About 30 environmental labelling programmes are now operational. When ENDS published a study of eco-labelling in 1989, only four such schemes were in operation and another three or so in the pipeline.
The most ambitious of these schemes is the EC's. A Community initiative was deemed essential to ensure that national schemes did not erect barriers to trade. But reconciling different national attitudes to environmental problems has proved difficult, and today criteria for only four product groups have been finalised.
Other schemes have been more successful. The US Green Seal programme, for example, has set standards for 45 product groups. But the proliferation of national schemes has led to widely divergent standards for some products. To international traders wanting to gain an eco-label under each programme, the costs and bureaucracy involved can be daunting. In addition, the costly standard-setting work is often replicated in each programme. Some degree of harmonisation would reap benefits.
Representatives of several eco-labelling programmes met initially in Berlin in 1990, and held a further meeting in 1991. Their latest get-together, hosted by Green Seal, was held in Washington in March.
The outcome was a commitment by the 12 countries represented to set up a global network of eco-labellers. A steering committee, including the UK Ecolabelling Board (UKEB), has been set up to arrange the terms of reference of the network and the next meeting in November.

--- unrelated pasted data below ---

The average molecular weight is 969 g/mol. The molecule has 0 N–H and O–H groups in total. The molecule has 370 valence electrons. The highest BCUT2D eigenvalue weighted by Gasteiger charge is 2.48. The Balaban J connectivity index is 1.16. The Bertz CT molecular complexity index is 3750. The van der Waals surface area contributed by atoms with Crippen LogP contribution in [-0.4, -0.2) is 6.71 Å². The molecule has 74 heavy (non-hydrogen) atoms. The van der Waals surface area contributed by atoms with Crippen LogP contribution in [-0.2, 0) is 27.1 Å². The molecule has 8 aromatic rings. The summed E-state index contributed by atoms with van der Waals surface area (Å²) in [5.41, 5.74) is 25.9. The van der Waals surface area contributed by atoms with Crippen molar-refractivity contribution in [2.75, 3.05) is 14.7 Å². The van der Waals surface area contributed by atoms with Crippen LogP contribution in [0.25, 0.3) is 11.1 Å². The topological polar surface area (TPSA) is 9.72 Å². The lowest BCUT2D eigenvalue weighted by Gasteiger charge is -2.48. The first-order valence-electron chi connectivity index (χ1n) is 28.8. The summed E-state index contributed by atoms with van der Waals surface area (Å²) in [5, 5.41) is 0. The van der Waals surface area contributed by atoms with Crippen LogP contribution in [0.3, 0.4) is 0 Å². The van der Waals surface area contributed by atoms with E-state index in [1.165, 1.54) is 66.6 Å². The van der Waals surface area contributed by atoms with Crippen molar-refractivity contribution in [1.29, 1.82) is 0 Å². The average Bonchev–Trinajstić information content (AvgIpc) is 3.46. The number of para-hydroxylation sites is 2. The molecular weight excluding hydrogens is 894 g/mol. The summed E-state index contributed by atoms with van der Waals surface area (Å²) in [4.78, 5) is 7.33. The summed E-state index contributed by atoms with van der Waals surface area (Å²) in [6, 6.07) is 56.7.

The network will not in any way set international eco-labelling criteria. Jerry Rendel, Director of the UKEB, says that this is undesirable because many impacts are of a local or regional nature. And the difficulties of drawing up standards at EC level suggest that this approach would probably be unworkable.
However, the network will be aiming to exchange information and to work towards harmonisation of methodologies and test methods. This in itself may lead to some convergence of standards.
The first step along this path is in the ten guiding principles which participating schemes will have to meet. These include:
The network will need to deal with the potential trade barriers that can be erected by national eco-labelling schemes. Brazilian, US and Canadian timber and paper interests, for example, lobbied strongly against the criteria for toilet paper and kitchen rolls agreed recently at EC level (see pp 28-29 ) because these supposedly favoured European mills. To overcome trade implications, eco-labelling programmes will need to use transparent and open criteria-setting processes and develop criteria that can relate to processes in other countries, says Mr Rendel.
Trade implications have also worried the United Nations Environment Programme (UNEP) and the UN Conference on Trade and Development (UNCTAD). They have now embarked on a joint study of how eco-labelling in developed countries can create trade barriers to exporters from developing countries. For example, producers in developing countries may have to comply with health, safety and environment legislation in force in developed countries to gain an eco-label. In addition, the costs and procedures required to get an eco-label may prove prohibitive to companies in developing countries.